If you decide to split the huge monster into individual songs, sync shouldn’t be an issue. Just select all and split at song boundaries, remove all but song #1, use backup project (minimize audio files/reduce unused files) and save to a new folder. Close and reopen the original project with the cuts, remove all but song #2, use backup project and so on. Leave all events in their original position and export the mixes from start to end, then they should be exactly back in place when played gapless.

Thank both of you for your replies. I think I’ll start with the cut>bounce>analyse with the VariAudio while in the big project as a learning experience. Maybe have Cubase backup less frequently while musicians are doing any overdubs or re-records.
The idea of moving original tracks to separate tracks/groups for song specific treatment is an obviously great solution that I hadn’t thought of in this situation.
All of this could be done, and then I could still eventually split the project into individual projects per song if I needed to.
So, nice to hear that syncing to video will not be a disaster.

Since this is live concert recording, there is considerable bleed in in some tracks. I am using Wilkinson Debleeder on drum tracks and Remove Silence on many instrument and vocal tracks. Here too, I wonder if the different songs will require different settings on Debleeder and Remove Silence, even on tracks that are “shared” on all songs?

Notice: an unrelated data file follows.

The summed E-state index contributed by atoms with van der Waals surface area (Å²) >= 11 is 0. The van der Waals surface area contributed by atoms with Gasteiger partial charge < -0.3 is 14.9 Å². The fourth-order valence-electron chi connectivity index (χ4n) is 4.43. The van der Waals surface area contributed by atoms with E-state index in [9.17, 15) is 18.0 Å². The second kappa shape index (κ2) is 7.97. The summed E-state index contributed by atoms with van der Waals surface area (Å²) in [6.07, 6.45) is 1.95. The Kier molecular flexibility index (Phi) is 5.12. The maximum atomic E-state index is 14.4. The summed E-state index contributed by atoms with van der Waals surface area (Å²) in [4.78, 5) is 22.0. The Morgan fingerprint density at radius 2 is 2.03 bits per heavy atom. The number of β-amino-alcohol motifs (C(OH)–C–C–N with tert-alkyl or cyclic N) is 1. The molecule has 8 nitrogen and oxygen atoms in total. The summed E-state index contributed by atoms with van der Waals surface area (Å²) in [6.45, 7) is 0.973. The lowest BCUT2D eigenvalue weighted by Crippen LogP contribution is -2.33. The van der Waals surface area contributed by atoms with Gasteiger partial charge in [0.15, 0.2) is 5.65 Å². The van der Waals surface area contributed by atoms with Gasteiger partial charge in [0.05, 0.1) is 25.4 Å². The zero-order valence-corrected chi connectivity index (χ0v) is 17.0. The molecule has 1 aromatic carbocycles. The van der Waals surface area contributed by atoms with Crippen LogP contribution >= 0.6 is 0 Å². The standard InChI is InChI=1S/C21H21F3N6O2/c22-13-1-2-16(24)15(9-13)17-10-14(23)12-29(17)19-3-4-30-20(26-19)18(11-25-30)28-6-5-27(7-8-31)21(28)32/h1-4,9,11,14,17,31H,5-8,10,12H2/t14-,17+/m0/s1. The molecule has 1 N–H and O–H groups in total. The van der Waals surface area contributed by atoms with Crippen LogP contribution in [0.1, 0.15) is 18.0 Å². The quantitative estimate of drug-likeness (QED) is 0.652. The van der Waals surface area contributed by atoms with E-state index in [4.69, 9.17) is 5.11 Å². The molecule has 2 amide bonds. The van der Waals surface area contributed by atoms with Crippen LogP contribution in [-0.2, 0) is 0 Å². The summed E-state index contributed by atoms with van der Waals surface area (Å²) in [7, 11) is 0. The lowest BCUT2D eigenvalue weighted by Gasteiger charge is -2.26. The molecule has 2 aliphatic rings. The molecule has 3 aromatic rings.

Fortunately, I’m not on a deadline, not much is really destructive, and I have all the original audio tracks backed up on an additional SSD. So I can learn and evolve my own workflow without fear of a catastrophe.

Having a clear backup is always a great idea :slight_smile:

Here’s a real world project example of an album mix I’ve done ‘all in one’:

Check the visibility management. Also it can be great to copy some things to new track versions and work with that (i.e. vocals which you’re going to process with VariAudio). In case something gets messed up you’ll have an ‘inline backup’ of the original right in place.

Debleeder, automations etc.: look at the drum tracks/groups in the example. There are automations for these shared tracks through the entire project. Which is a sort of ‘meta processing’ that makes it easier to get more consistency throughout the whole album.

If you haven’t done so check out the ‘export cycle markers’ feature. Setting cycle markers (gapless in your case of a live performance) you shouldn’t have sync problems at all. Sequencing the exported mixes in a gapless manner will give you the a perfect sync by default.

Thanks again, marQs. Yes, your visibility management is key. And thanks for the hints at automation of shared tracks and the export cycle markers idea. I will study all of it!

How did it go? One software I have used for this was PluralEyes to sync up the video to the audio and then used Final Cut Pro X to do the video edits. There is real need these days to do concert video with multiple cameras synced up to good multi track audio. Wish Cubase or Nuendo would address this need.

1 mix in Cubase
2 sync stereo mix to camera using PluralEyes
3 Use multi Cam editing feature in Final Cut Pro to come away with cuts and transition to make a single video.

Time consuming and can’t do it all in any one software.